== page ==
Like his previous works in Granada, Chepstow and Canterbury (UK), the sculpture garden in Cancun is located in clear, shallow waters to allow easy viewing, although scuba divers will have the best view because they’ll be able to swim around the art at leisure. The first figures have already been put into place off the shores of Cancun. Hundreds more are planned.


Spectacular summer art season in Madrid

Madrid is one of the art capitals of Europe, and each season the city’s big three art museums host major exhibitions. This summer looks like it’s going to be an especially good one.

Perhaps the biggest show of the season is the Thyssen-Bornemisza Museum’s show on Matisse. Running from June 9 to September 20, it focuses on the work the famous painter and sculptor did in the middle part of his life. In the 1920s he and Picasso were at the vanguard of making modern art acceptable to the general public, and in the 1930s Matisse’s work became more inward-looking as the Depression, the buildup to World War Two, and the invasion of France took their psychological toll.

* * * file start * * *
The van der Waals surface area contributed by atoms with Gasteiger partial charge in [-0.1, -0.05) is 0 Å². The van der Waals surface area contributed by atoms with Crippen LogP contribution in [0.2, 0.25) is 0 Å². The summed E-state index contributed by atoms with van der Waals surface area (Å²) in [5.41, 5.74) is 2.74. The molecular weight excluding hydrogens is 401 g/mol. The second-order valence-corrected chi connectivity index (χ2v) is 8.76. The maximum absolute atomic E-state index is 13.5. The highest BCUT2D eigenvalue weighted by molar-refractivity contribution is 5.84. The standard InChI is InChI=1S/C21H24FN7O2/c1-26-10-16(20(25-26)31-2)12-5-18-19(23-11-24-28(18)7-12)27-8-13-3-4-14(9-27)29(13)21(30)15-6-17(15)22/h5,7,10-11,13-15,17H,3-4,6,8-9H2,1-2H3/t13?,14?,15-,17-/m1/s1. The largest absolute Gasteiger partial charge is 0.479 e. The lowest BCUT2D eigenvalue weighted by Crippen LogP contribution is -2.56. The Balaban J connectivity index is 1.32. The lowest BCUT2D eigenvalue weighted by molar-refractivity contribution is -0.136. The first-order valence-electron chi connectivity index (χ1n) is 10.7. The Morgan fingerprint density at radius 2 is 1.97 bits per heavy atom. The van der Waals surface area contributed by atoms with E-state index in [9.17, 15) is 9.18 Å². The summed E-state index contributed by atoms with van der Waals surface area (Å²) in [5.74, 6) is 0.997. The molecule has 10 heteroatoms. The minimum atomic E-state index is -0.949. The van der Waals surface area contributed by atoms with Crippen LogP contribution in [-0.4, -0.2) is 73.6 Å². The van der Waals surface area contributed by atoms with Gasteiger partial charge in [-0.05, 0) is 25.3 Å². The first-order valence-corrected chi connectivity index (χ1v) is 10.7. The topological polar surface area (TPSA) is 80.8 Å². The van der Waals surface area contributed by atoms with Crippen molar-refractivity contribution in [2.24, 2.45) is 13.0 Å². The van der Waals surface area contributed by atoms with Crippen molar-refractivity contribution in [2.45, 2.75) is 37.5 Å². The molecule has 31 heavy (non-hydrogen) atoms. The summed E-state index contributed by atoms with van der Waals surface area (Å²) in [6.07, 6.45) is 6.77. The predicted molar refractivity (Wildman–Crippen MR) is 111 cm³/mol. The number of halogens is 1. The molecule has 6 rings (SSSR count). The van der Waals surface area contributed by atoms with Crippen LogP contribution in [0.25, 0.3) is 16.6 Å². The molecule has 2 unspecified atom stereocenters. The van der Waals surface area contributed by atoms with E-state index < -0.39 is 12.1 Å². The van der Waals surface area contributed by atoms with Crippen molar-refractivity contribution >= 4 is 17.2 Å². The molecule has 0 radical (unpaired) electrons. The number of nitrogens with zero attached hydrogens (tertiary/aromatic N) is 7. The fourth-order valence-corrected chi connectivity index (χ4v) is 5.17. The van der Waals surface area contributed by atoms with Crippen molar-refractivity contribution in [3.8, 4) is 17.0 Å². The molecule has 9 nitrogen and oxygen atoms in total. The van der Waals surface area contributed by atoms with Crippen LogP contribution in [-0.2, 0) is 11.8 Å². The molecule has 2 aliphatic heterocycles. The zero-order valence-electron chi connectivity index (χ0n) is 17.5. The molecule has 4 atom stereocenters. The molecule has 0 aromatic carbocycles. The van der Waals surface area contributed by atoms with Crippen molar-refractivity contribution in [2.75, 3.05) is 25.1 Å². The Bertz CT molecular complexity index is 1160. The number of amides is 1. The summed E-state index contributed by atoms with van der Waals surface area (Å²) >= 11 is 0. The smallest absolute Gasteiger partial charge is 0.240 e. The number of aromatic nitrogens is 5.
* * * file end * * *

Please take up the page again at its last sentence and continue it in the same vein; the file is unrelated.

The Prado will has a show focusing on the Spanish painter Joaquín Sorolla, who in the late nineteenth and early twentieth centuries became one of Spain’s best-loved painters with his brilliant images of sun-soaked gardens and beaches. This show runs from May 26-September 6. One of his paintings, titled “Walk on the Beach”, is shown here. If you like his style, you might also want to check out his house, which is now a museum showcasing his life and work.